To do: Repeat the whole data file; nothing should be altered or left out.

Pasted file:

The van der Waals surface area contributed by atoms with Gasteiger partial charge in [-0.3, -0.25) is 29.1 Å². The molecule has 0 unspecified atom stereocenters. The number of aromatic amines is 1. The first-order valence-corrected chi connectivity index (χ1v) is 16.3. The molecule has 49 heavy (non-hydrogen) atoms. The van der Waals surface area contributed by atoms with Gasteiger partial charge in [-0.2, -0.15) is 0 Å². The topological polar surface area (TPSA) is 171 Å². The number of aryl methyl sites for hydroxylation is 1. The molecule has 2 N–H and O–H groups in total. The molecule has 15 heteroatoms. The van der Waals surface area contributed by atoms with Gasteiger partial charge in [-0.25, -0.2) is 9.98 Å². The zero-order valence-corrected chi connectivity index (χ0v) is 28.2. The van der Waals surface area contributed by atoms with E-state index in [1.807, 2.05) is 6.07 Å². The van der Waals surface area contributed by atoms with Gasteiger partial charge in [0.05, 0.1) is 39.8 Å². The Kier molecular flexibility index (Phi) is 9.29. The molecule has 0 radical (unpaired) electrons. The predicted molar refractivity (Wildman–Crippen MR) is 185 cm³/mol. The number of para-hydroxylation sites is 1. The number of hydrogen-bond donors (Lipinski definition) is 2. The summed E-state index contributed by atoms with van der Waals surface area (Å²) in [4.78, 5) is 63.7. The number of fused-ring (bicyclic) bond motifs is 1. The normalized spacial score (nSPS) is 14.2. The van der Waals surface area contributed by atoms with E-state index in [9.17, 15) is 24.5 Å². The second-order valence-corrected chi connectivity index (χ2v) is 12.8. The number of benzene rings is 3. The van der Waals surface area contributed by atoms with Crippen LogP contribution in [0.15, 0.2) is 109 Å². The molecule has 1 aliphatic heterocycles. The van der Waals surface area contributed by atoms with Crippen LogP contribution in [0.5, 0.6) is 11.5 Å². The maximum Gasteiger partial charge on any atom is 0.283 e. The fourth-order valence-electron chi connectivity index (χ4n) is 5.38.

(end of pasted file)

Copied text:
The van der Waals surface area contributed by atoms with Gasteiger partial charge in [-0.3, -0.25) is 29.1 Å². The molecule has 0 unspecified atom stereocenters. The number of aromatic amines is 1. The first-order valence-corrected chi connectivity index (χ1v) is 16.3. The molecule has 49 heavy (non-hydrogen) atoms. The van der Waals surface area contributed by atoms with Gasteiger partial charge in [-0.2, -0.15) is 0 Å². The topological polar surface area (TPSA) is 171 Å². The number of aryl methyl sites for hydroxylation is 1. The molecule has 2 N–H and O–H groups in total. The molecule has 15 heteroatoms. The van der Waals surface area contributed by atoms with Gasteiger partial charge in [-0.25, -0.2) is 9.98 Å². The zero-order valence-corrected chi connectivity index (χ0v) is 28.2. The van der Waals surface area contributed by atoms with E-state index in [1.807, 2.05) is 6.07 Å². The van der Waals surface area contributed by atoms with Gasteiger partial charge in [0.05, 0.1) is 39.8 Å². The Kier molecular flexibility index (Phi) is 9.29. The molecule has 0 radical (unpaired) electrons. The predicted molar refractivity (Wildman–Crippen MR) is 185 cm³/mol. The number of para-hydroxylation sites is 1. The number of hydrogen-bond donors (Lipinski definition) is 2. The summed E-state index contributed by atoms with van der Waals surface area (Å²) in [4.78, 5) is 63.7. The number of fused-ring (bicyclic) bond motifs is 1. The normalized spacial score (nSPS) is 14.2. The van der Waals surface area contributed by atoms with E-state index in [9.17, 15) is 24.5 Å². The second-order valence-corrected chi connectivity index (χ2v) is 12.8. The number of benzene rings is 3. The van der Waals surface area contributed by atoms with Crippen LogP contribution in [0.15, 0.2) is 109 Å². The molecule has 1 aliphatic heterocycles. The van der Waals surface area contributed by atoms with Crippen LogP contribution in [0.5, 0.6) is 11.5 Å². The maximum Gasteiger partial charge on any atom is 0.283 e. The fourth-order valence-electron chi connectivity index (χ4n) is 5.38.